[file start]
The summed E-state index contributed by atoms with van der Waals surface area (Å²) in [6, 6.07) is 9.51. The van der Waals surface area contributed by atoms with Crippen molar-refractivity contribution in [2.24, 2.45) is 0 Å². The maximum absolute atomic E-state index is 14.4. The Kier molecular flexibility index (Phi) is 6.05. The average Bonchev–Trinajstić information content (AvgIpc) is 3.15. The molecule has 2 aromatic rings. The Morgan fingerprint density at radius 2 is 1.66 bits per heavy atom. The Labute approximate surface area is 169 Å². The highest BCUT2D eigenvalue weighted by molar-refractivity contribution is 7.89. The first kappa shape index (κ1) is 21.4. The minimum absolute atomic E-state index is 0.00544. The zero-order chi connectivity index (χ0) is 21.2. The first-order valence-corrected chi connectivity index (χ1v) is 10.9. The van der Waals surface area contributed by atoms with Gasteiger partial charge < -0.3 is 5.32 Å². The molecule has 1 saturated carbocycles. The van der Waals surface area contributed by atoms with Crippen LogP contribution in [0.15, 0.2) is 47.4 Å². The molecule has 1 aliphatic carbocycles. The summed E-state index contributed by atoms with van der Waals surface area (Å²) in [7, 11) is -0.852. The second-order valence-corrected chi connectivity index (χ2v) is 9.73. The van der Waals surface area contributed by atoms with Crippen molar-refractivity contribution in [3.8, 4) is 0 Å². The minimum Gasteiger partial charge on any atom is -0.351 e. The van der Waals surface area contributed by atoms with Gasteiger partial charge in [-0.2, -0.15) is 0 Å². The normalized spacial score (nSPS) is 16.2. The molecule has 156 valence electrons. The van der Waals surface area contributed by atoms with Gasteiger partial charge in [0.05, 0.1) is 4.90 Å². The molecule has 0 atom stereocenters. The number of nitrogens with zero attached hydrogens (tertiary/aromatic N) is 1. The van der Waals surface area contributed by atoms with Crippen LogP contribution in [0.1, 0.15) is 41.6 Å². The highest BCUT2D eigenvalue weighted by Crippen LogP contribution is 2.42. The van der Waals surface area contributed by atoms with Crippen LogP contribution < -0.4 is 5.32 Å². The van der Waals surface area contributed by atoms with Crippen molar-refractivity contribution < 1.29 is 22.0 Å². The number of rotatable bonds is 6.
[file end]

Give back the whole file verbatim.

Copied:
The summed E-state index contributed by atoms with van der Waals surface area (Å²) in [6, 6.07) is 9.51. The van der Waals surface area contributed by atoms with Crippen molar-refractivity contribution in [2.24, 2.45) is 0 Å². The maximum absolute atomic E-state index is 14.4. The Kier molecular flexibility index (Phi) is 6.05. The average Bonchev–Trinajstić information content (AvgIpc) is 3.15. The molecule has 2 aromatic rings. The Morgan fingerprint density at radius 2 is 1.66 bits per heavy atom. The Labute approximate surface area is 169 Å². The highest BCUT2D eigenvalue weighted by molar-refractivity contribution is 7.89. The first kappa shape index (κ1) is 21.4. The minimum absolute atomic E-state index is 0.00544. The zero-order chi connectivity index (χ0) is 21.2. The first-order valence-corrected chi connectivity index (χ1v) is 10.9. The van der Waals surface area contributed by atoms with Gasteiger partial charge < -0.3 is 5.32 Å². The molecule has 1 saturated carbocycles. The van der Waals surface area contributed by atoms with Crippen LogP contribution in [0.15, 0.2) is 47.4 Å². The molecule has 1 aliphatic carbocycles. The summed E-state index contributed by atoms with van der Waals surface area (Å²) in [7, 11) is -0.852. The second-order valence-corrected chi connectivity index (χ2v) is 9.73. The van der Waals surface area contributed by atoms with Crippen molar-refractivity contribution in [3.8, 4) is 0 Å². The minimum Gasteiger partial charge on any atom is -0.351 e. The van der Waals surface area contributed by atoms with Gasteiger partial charge in [-0.2, -0.15) is 0 Å². The normalized spacial score (nSPS) is 16.2. The molecule has 156 valence electrons. The van der Waals surface area contributed by atoms with Gasteiger partial charge in [0.05, 0.1) is 4.90 Å². The molecule has 0 atom stereocenters. The number of nitrogens with zero attached hydrogens (tertiary/aromatic N) is 1. The van der Waals surface area contributed by atoms with Crippen LogP contribution in [0.1, 0.15) is 41.6 Å². The highest BCUT2D eigenvalue weighted by Crippen LogP contribution is 2.42. The van der Waals surface area contributed by atoms with Crippen LogP contribution < -0.4 is 5.32 Å². The van der Waals surface area contributed by atoms with Crippen molar-refractivity contribution < 1.29 is 22.0 Å². The number of rotatable bonds is 6.